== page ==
When someone uses aversive methods (utilizing pain and punishment to get a behavior to stop aka P+ or R-), stress in the dog skyrockets by releasing the stress hormone, cortisol. Science has shown that when cortisol spikes, learning and memory get depressed. This means that when you use pain, your dog doesn't learn well. Additionally, the utilization of any pain, force, or fear during training or interacting with a dog can create unwanted new environmental fear triggers. Many trainers use these techniques because they get results... and they get them quickly, because the dog is becoming fearful... not learning. This is a one-way trip towards creating an aggressive dog.
Many ‘dog trainers’ out in the world call themselves ‘balance’ trainers because they use multiple aspects of operant conditioning (R+, P+, R-, P-). Any trainer who uses a ‘balanced’ approach is either ignorant to the science of dog training, or they prefer to take shortcuts to get results faster. A great dog trainer will work with you and your dog utilizing appropriate methods, and they will be willing to spend many hours to get desired results without using “quick-fixes”, and forfeiting their ethical and moral standing.
By using proper reward based training in dogs (R+), we get the best learning without causing new fear triggers. The teaching and learning aspects of dog training become fun for you and your dog. And, you get long lasting results while bonding with your dog.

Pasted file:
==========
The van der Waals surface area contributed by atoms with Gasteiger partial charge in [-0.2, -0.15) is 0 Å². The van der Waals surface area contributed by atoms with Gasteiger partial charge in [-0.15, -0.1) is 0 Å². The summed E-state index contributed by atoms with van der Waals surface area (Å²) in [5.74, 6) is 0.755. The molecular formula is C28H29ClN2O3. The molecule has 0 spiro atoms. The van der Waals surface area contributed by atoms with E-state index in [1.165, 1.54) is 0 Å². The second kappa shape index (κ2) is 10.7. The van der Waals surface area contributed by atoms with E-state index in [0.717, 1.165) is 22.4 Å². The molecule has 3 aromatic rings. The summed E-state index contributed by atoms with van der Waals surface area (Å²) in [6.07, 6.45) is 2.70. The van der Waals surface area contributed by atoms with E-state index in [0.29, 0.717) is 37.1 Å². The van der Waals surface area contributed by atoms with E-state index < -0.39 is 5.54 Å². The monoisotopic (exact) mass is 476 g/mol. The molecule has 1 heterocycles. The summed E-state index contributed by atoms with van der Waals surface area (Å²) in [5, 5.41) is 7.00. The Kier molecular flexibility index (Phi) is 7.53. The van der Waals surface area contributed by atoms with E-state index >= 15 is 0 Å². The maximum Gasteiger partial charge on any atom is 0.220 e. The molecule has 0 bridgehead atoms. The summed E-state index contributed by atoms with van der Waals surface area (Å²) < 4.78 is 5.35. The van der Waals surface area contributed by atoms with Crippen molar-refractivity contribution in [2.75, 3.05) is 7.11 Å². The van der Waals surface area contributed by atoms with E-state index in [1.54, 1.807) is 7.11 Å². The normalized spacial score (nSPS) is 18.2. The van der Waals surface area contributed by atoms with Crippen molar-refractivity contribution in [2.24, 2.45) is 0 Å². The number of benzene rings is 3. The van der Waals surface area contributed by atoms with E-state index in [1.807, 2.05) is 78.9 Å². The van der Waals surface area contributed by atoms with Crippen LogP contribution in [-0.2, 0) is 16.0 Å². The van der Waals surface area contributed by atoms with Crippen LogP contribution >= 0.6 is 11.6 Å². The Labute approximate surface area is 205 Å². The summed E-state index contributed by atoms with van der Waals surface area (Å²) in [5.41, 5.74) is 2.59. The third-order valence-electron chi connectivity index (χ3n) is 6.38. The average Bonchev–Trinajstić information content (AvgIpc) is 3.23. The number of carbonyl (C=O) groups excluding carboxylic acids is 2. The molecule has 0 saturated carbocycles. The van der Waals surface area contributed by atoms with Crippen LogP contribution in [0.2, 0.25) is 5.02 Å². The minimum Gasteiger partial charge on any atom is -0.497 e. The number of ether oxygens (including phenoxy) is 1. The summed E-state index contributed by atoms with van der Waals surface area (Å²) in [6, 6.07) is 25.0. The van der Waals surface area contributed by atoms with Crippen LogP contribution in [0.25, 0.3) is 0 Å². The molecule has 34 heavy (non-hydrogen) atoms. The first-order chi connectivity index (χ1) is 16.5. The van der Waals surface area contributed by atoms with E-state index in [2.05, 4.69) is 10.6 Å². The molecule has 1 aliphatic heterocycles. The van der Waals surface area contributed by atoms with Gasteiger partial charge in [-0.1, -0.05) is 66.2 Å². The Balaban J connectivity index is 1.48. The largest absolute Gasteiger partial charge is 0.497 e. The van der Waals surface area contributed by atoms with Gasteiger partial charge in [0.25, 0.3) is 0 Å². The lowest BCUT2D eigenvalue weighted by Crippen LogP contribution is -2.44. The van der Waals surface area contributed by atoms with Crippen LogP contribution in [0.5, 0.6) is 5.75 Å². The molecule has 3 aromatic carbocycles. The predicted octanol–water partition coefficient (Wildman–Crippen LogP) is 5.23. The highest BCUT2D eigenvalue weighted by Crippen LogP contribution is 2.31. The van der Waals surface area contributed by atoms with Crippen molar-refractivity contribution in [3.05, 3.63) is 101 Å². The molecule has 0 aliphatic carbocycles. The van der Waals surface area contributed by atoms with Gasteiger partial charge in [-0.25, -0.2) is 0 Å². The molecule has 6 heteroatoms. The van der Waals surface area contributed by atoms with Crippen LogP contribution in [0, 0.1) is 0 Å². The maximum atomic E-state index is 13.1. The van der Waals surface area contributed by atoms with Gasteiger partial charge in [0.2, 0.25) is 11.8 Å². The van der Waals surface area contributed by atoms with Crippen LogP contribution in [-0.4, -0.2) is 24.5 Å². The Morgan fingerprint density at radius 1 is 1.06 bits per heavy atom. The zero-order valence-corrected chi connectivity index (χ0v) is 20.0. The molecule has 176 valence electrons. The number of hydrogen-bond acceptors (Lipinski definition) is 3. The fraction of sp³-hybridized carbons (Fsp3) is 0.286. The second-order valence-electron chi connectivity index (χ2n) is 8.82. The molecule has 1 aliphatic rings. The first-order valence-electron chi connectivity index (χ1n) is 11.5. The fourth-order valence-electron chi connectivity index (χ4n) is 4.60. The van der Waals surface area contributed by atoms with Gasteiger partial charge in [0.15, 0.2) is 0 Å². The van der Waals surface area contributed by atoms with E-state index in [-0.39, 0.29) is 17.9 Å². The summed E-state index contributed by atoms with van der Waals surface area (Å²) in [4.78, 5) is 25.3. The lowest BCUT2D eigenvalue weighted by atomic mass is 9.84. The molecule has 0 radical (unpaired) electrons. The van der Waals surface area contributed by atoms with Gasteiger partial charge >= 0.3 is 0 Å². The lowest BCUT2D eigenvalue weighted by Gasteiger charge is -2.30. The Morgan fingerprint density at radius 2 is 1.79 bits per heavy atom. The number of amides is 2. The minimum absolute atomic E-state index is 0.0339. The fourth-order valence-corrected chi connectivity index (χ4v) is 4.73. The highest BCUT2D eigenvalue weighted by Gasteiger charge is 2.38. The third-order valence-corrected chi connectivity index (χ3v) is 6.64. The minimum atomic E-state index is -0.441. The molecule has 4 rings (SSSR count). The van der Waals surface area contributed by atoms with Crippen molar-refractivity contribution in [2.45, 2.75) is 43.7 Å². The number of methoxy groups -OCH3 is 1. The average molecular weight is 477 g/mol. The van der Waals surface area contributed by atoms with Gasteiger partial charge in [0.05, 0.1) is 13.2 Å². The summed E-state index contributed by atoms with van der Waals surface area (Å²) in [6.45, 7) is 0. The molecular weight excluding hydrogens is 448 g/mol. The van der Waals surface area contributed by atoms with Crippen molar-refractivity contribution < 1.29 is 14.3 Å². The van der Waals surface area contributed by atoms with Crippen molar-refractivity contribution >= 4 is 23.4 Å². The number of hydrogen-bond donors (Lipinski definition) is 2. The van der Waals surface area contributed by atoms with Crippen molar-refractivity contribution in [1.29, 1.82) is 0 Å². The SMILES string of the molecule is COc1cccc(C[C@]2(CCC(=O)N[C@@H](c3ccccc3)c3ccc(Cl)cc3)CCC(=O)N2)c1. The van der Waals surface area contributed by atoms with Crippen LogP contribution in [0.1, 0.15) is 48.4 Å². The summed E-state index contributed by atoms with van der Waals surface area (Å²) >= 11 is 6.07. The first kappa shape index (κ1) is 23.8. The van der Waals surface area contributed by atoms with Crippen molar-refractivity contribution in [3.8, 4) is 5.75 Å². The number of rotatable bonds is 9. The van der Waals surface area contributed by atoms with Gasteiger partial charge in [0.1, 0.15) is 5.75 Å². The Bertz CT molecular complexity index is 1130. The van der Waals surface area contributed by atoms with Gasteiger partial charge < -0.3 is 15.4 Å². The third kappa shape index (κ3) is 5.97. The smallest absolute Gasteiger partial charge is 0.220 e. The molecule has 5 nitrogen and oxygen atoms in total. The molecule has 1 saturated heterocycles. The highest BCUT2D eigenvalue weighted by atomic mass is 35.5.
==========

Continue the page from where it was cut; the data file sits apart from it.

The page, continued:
Here are scientific, peer-reviewed studies, cited on the subject matter.
1. Training methods and owner–dog interactions: Links with dog behaviour and learning ability. Rooney, Nicole J., Cowan, Sarah. Applied animal Behaviour Science. Volume 132, Issues 3-4, July 2011 Pages 169–17.
2. Behaviour of smaller and larger dogs: Effects of training methods, inconsistency of owner behaviour and level of engagement in activities with the dog. Arhant, Christine., et. al. Applied Animal Behaviour Science. Volume 123, Issues 3–4, March 2010, Pages 131–142
3. Survey of the use and outcome of confrontational and nonconfrontational training methods in client owned dogs showing undesired behaviors. Herron, Meghan E., et. Al. Applied Animal Behaviour Science. Volume 117, Issues 1–2, February 2009, Pages 47–54
4. Training dogs with help of the shock collar: short and long term behavioural effects. Schilder, Matthijs., van der Borg, Joanne, Applied Animal Behaviour Science. March 25, 2004 Volume 85, Issues 34,Pages 319–334
5. Dog training methods: Their use, effectiveness and interaction with behaviour and welfare. Hiby, E.F., et. al. Animal welfare. February 2004 13:63-69.